Jashe’s explanation cuts off mid-sentence as he notices from the corner of his eye that the dragon is no longer calmly disemboweling its deer, and instead is tromping over towards them.  His expression is grim, but Daniel’s is full of intrigue as he watches the way it moves towards them.  For a creature the size of a pony, it looks surprisingly light on its feet, like a cat or a dog, and yet unlike either it keeps its head and long neck held high as looks down upon the humans.  He can’t be sure, but he thinks that maybe the beast really is looking at them, rather than just staring.

She stands maybe fifteen feet away from the pair, blood still staining her mouth and front legs, just radiating authority by her presence.  The boy realizes that, this close up, a dragon doesn’t look nearly as big as he would have imagined it being, which makes it all the more unnerving that it simply feels gigantic.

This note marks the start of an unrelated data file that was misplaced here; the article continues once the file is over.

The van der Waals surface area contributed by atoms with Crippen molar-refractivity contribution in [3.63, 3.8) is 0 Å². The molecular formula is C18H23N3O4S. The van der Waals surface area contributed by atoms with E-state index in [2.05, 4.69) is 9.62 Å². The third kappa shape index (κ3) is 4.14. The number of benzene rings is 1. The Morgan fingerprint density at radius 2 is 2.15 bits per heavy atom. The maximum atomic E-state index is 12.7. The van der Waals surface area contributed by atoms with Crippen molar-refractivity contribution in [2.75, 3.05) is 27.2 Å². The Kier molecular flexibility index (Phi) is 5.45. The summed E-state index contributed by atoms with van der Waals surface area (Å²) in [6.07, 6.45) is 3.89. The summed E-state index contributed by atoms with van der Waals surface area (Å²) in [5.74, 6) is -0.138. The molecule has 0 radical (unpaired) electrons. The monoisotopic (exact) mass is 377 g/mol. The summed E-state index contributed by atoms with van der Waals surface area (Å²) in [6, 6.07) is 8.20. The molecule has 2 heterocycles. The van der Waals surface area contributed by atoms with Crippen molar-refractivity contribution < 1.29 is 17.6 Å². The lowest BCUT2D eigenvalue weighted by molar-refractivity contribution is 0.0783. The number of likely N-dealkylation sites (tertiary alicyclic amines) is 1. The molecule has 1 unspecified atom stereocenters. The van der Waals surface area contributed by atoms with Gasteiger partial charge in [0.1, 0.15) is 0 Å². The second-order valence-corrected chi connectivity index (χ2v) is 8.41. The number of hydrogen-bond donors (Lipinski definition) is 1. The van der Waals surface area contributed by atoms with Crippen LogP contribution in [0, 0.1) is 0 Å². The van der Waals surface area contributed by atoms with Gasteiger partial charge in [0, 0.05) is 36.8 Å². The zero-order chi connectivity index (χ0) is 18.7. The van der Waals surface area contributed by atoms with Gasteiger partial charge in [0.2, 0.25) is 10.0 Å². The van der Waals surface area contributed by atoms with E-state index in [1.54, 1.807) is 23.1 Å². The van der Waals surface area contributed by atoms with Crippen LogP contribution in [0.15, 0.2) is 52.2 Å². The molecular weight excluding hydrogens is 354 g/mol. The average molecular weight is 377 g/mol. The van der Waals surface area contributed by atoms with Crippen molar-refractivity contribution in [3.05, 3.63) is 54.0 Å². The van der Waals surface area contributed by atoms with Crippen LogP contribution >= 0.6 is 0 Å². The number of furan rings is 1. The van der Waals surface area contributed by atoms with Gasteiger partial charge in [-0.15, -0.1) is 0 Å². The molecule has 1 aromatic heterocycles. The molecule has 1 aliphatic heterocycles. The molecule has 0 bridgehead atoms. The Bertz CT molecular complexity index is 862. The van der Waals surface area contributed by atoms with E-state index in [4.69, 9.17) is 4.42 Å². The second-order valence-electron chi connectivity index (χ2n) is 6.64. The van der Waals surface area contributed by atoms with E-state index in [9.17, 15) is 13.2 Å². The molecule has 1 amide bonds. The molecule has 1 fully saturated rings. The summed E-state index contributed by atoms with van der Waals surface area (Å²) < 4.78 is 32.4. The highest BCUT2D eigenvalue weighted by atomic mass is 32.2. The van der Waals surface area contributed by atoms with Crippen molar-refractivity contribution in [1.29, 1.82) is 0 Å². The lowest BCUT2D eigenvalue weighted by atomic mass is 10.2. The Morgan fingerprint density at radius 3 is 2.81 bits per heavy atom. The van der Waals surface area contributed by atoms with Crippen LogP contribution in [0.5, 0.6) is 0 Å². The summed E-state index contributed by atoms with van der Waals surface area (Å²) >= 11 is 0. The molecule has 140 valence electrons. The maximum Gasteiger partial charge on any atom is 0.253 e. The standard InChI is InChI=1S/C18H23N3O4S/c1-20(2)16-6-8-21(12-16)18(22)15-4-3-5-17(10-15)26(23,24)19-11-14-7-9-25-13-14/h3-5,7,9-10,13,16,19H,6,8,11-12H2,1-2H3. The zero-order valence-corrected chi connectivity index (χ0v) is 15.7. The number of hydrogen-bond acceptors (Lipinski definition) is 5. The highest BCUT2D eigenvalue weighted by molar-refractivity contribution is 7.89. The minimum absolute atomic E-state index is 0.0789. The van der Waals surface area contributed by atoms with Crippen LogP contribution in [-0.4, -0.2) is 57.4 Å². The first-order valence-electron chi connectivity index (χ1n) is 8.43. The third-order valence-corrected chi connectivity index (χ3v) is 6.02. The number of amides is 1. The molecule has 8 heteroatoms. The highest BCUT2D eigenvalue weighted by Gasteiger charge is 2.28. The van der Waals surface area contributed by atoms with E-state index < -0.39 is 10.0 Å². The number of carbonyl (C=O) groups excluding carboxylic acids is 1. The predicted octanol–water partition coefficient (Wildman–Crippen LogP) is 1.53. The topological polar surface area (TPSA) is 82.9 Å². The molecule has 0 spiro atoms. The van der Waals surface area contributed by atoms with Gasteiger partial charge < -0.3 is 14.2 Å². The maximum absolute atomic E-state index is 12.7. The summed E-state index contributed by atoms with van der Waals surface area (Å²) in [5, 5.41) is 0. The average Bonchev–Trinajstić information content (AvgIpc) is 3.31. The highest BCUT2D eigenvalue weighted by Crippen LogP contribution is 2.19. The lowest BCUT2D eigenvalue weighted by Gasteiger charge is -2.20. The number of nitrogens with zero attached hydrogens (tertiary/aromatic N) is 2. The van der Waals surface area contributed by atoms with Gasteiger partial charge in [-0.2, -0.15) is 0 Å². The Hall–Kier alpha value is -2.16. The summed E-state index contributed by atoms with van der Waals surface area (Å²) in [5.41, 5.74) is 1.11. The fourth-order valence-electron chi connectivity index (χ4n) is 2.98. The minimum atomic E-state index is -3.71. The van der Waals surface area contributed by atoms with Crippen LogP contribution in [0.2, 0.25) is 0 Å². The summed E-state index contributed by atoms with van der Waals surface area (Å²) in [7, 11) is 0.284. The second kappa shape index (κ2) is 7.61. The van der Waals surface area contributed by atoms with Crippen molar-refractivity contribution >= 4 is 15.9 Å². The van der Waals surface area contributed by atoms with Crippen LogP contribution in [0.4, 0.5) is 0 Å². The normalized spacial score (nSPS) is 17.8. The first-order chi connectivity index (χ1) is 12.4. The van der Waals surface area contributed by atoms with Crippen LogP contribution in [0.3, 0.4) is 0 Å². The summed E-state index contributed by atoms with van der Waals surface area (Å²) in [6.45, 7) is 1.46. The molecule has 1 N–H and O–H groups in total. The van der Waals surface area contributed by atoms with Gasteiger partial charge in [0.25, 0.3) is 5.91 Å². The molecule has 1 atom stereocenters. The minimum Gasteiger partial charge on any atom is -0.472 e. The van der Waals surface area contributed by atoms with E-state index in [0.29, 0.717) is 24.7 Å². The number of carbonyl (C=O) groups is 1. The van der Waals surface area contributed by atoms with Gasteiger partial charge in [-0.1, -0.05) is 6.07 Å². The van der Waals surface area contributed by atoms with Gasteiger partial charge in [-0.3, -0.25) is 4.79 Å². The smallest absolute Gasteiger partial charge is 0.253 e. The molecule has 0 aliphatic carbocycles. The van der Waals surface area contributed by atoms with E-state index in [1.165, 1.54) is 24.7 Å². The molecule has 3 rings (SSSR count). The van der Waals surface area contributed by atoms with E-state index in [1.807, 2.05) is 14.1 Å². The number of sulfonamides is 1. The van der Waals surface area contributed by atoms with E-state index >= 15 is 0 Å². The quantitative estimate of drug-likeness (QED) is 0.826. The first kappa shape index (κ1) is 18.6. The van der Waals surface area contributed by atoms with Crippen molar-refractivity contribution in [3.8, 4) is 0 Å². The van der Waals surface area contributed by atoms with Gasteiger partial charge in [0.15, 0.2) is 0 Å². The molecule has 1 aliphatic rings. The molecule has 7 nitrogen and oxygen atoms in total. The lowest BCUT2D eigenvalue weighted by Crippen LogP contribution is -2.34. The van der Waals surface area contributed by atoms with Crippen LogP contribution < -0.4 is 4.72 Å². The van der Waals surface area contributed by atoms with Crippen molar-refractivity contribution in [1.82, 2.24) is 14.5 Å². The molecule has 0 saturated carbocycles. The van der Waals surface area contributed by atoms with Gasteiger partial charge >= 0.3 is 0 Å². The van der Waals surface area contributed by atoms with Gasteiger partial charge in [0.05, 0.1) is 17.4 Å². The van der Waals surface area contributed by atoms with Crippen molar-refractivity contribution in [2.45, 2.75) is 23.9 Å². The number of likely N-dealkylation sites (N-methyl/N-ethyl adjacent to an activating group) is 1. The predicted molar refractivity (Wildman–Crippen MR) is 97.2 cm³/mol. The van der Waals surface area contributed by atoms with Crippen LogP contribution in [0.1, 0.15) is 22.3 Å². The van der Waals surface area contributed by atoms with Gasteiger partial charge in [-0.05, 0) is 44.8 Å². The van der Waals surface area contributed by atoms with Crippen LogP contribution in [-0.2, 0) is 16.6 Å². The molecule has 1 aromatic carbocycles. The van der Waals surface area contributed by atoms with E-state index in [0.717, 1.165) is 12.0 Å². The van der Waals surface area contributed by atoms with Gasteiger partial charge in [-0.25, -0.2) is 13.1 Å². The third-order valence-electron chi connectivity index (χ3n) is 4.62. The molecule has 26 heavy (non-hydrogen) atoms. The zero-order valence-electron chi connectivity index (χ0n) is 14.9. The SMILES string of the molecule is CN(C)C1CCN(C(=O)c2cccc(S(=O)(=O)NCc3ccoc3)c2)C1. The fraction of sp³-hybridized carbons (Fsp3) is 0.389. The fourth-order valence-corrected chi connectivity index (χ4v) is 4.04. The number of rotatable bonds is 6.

Reaching her left paw forward, she scrapes her claws across the wet morning dirt, and it’s only now that Daniel realizes it’s not just a paw but a hand, with an honest-to-goodness opposable thumb.  His gut tells him the hand doesn’t “look” right—perhaps too many fingers, or too long—but his brain is too focused on the circles it’s carving in the ground.  Because they’re not circles.  They’re letters.

G  O

“Boy,” Jashe says suddenly, not taking his eyes off the dragon for a millisecond, “Do what she says.”

“I, what—“

“I want you, to turn around, and walk back the way you done came, right this second.  I’ll be righ’ behind ya.”  His voice is as flat as the grave, with an expression to match.